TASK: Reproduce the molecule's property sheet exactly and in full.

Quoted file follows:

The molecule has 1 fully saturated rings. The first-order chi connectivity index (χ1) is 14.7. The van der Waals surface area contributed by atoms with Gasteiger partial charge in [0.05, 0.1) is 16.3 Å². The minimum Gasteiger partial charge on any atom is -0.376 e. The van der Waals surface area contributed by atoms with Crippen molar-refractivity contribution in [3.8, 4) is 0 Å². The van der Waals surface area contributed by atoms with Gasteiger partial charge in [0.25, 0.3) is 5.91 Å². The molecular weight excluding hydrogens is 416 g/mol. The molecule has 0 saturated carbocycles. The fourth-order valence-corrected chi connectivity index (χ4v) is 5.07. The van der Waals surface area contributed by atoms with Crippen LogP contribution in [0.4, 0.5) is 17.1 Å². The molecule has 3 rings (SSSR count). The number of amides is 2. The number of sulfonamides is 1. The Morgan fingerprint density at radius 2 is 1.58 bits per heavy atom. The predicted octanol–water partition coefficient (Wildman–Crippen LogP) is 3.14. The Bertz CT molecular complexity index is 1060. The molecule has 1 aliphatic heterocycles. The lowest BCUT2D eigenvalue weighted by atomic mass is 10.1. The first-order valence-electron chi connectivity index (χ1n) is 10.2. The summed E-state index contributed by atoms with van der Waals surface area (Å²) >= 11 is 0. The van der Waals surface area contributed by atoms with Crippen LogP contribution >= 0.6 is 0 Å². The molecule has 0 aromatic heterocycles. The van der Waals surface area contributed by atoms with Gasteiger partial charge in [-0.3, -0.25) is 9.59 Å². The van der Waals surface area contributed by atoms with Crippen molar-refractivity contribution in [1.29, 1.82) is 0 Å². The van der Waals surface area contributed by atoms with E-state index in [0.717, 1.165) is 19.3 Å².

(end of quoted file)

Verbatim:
The molecule has 1 fully saturated rings. The first-order chi connectivity index (χ1) is 14.7. The van der Waals surface area contributed by atoms with Gasteiger partial charge in [0.05, 0.1) is 16.3 Å². The minimum Gasteiger partial charge on any atom is -0.376 e. The van der Waals surface area contributed by atoms with Crippen molar-refractivity contribution in [3.8, 4) is 0 Å². The van der Waals surface area contributed by atoms with Gasteiger partial charge in [0.25, 0.3) is 5.91 Å². The molecular weight excluding hydrogens is 416 g/mol. The molecule has 0 saturated carbocycles. The fourth-order valence-corrected chi connectivity index (χ4v) is 5.07. The van der Waals surface area contributed by atoms with Crippen LogP contribution in [0.4, 0.5) is 17.1 Å². The molecule has 3 rings (SSSR count). The number of amides is 2. The number of sulfonamides is 1. The Morgan fingerprint density at radius 2 is 1.58 bits per heavy atom. The predicted octanol–water partition coefficient (Wildman–Crippen LogP) is 3.14. The Bertz CT molecular complexity index is 1060. The molecule has 1 aliphatic heterocycles. The lowest BCUT2D eigenvalue weighted by atomic mass is 10.1. The first-order valence-electron chi connectivity index (χ1n) is 10.2. The summed E-state index contributed by atoms with van der Waals surface area (Å²) >= 11 is 0. The van der Waals surface area contributed by atoms with Crippen LogP contribution >= 0.6 is 0 Å². The molecule has 0 aromatic heterocycles. The van der Waals surface area contributed by atoms with Gasteiger partial charge in [-0.3, -0.25) is 9.59 Å². The van der Waals surface area contributed by atoms with Crippen molar-refractivity contribution in [1.29, 1.82) is 0 Å². The van der Waals surface area contributed by atoms with E-state index in [0.717, 1.165) is 19.3 Å².